USC Fertility


Fibroids, also known as leiomyomas or myomas, are benign (non cancerous) growths that occur in the muscle of the uterus.

Having fibroids is very common.  Up to 80% of women will have fibroids in their lifetime. Fibroids develop when a single muscle cell in the uterus rapidly multiples to form a non cancerous growth.  It is unclear why fibroids develop, but genetics are likely involved.  It is also thought that hormones affect fibroid growth as often after menopause fibroids rarely grow and most often will decrease in size.

Usually fibroids are found in the body of the uterus but they can sometimes grow in the cervix.  Fibroids in the uterus are divided into three categories:  those located in the outside wall of the uterus (subserosal), those located in the muscle layer of the uterus (intramural), and those that go into the cavity of the uterus (submucosal).  Depending upon their location fibroids can enlarge and distort the uterus.

Most often, fibroids have no symptoms and do not require any treatment.  However, they can cause symptoms and require treatment depending upon their size and location in the uterus.  Most common symptoms are bleeding and pelvic pressure.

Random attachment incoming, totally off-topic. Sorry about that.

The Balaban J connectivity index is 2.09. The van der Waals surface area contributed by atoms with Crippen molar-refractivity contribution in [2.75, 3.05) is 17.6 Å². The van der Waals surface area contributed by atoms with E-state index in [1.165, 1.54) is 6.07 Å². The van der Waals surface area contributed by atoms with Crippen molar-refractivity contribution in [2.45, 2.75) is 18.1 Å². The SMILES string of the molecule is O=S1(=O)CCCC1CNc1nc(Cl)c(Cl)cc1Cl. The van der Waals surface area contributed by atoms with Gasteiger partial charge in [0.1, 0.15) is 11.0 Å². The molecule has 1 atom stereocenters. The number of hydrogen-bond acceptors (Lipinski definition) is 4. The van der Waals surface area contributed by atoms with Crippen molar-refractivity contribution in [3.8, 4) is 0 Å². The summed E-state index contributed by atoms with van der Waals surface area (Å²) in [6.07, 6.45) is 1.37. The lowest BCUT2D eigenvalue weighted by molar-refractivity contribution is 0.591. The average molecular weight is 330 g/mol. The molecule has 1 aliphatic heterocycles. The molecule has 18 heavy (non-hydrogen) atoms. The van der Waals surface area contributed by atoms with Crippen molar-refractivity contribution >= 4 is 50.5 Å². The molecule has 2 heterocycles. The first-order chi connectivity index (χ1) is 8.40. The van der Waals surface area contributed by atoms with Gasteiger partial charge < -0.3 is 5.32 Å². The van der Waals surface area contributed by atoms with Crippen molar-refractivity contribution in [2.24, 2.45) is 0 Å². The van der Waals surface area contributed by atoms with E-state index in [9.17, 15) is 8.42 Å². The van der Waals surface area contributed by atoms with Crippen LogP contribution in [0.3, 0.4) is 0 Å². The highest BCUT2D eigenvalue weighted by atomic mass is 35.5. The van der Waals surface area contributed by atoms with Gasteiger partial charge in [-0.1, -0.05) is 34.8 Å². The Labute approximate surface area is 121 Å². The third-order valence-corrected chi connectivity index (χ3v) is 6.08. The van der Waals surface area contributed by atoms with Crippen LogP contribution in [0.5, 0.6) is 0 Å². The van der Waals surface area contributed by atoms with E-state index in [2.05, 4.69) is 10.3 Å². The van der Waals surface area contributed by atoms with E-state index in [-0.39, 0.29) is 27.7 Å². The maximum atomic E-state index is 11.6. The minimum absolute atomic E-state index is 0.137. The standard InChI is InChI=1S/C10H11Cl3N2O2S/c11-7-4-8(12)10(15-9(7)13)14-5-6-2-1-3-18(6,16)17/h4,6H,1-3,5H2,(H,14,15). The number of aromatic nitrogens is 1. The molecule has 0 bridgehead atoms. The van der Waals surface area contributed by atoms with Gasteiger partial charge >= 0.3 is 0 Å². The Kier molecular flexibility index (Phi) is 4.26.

Fibroids are often identified during a pelvic exam when we are assessing the size and shape of the uterus.  However, depending upon the size and location of the fibroids it is possible that they may not be felt on a pelvic exam.  Often an ultrasound is required for identification or confirmation of fibroids.   Sometimes, a test called a hydrosonogram (also called a saline infused sonogram) will be used to evaluate the fibroids.  We do this test when we are unable to tell from an ultrasound if the fibroid is near, affecting, or in the cavity of the uterus.  During this test, a small catheter is placed through the cervix into the uterus.  We then put sterile saline through the catheter into the uterus.  While the fluid is going in we perform a transvaginal ultrasound.  This test allows us to identify whether or not a fibroid is located in the uterine cavity or if it distorts the cavity of the uterus.

Most women with fibroids do not have trouble becoming pregnant from the fibroids.  Fibroids are the sole reason for infertility in less than 5% of patients. Studies have shown that fibroids located inside the uterine cavity or distort the cavity can cause trouble with achieving pregnancy or having miscarriages.  Due to this, when fibroids are located in the cavity or distort the cavity they often will need to be removed to optimize fertility and carrying a pregnancy.  Fibroids that are located in the outer part of the uterus often do not affect fertility and only rarely require treatment.   Sometimes, when no other causes for infertility are found, fibroids located in the outer part of the uterus that do not affect the cavity will be removed but only if they are very large.

While most people never require treatment for their fibroids, for those that do need treatment there are multiple treatment options.  In patients actively trying to conceive that need treatment of their fibroids the only option is surgical removal of the fibroid.  Thus surgery is called a myomectomy.  There are different ways to do this surgery and the way it is performed depends upon the location, number, and size of the fibroids.